By Sinam Sherkany Mohamad
Every person has a right to freedom of expression. More than that, the right to freedom of expression should be protected under the law, as a pillar of a democratic society. In a society that respects all people as equals, there is no place for government persecution of those who think differently and question those in power. Authoritarian governments seek to silence critics and jail the opposition. Democracies protect the human right to free speech.
In North and East Syria, we proudly protect freedom of expression in our social contract or Constitution, which states, “Everyone has the right to freedom of opinion and expression; including freedom to hold opinions without interference and to seek, receive and impart information and ideas through any media and regardless of frontiers.”
Our social contract contains further protections for the freedom of dissemination of information, stating, “Everyone has the freedom to obtain, receive and circulate information and to communicate ideas, opinions and emotions, whether orally, in writing, in pictorial representations, or in any other way.”
Last week, Turkey officially withdrew from the Istanbul Convention to protect the rights of women and the LGBTQ community. There can be no clearer signal of its abandonment of the democratic ideals once pursued by the country.
We continue to see regular persecution by the Turkish government against Kurds, whether it is in the form of jailing journalists who criticize the government, or it is Turkey’s ongoing genocide against the Kurdish region of Afrin.
Afrin was once a beacon of human rights and women’s rights. The administration was led by women, and our local government protected individual rights such as freedom of expression. Following the Turkish invasion and military occupation of Afrin in March 2018, the Turkish government has shattered all hopes of human rights in the region. Most of the original inhabitants of Afrin have fled, but those who have stayed live in fear. A campaign of violence against women is being conducted by the Turkish-backed militias who occupy the region. Women have been kidnapped, raped, and killed, and live in fear of even leaving their homes. Anyone reporting on the abuses in the region faces the repression of the Turkish state.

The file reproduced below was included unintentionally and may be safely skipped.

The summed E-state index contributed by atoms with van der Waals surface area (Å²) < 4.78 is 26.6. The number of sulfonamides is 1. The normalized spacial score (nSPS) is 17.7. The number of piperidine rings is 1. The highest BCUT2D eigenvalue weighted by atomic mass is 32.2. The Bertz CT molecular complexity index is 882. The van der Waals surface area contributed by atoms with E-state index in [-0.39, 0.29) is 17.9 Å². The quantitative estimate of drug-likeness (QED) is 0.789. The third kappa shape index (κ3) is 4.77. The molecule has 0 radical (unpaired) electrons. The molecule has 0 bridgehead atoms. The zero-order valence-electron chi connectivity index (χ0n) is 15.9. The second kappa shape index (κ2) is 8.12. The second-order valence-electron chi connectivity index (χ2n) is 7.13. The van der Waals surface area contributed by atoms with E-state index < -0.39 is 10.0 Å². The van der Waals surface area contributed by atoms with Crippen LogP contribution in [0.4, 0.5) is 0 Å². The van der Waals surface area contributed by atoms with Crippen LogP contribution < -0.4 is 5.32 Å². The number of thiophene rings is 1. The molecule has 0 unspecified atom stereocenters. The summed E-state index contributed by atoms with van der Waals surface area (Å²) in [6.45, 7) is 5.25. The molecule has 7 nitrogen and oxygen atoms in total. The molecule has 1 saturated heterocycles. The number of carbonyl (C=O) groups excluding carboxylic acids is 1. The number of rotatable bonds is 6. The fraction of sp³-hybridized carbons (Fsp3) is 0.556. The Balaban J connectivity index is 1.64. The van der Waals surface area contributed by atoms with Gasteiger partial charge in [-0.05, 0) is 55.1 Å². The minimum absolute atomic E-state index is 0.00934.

The award-winning Agence France-Presse photographer Bulent Kilic was violently arrested recently, simply for taking photos of an LGBTQ pride event in Istanbul, which was occurring despite the event having been banned. Photos show the Turkish police pinning Kilic to the ground, their knees on his back and neck.
A comprehensive survey of Turkish voters conducted in mid-2018 by the Washington DC-based think tank Center for American Progress found that “[a] remarkable 70 percent of respondents thought that the media ‘presents biased and untrustworthy information,’ and a majority—56 percent—thought that the press “is not able to speak freely and is more controlled by the government.”
A delegation including representatives from 11 human rights organizations, including the organization Human Rights Watch, visited Turkey in October 2020 to assess the deepening human rights crisis in the country. The delegation issued grave concerns about press freedom in Turkey, stating, “Turkey’s press freedom crisis is worsening amid growing state capture of media, the lack of independence of regulatory institutions, and a new social media law designed to clamp down on the remaining spaces for free comment.”
Whether women’s rights, LGBTQ rights, the rights of Kurdish people and other ethnicities and religions, or the right to freedom of expression, Turkey is trying to silence anyone who does not follow their narrow path.
What Turkey cannot accept is that humanity will always be a broad mosaic with many components. Within Turkish borders, there are Kurds, Syriacs, and Arabs, and so many other ethnicities, not only Turks. There are practitioners of every religion on earth.
It is the right of everyone to live in a free, open, and democratic society. That means respecting freedom of the press and freedom of expression. Turkey’s democracy has become a broken temple with cracked pillars.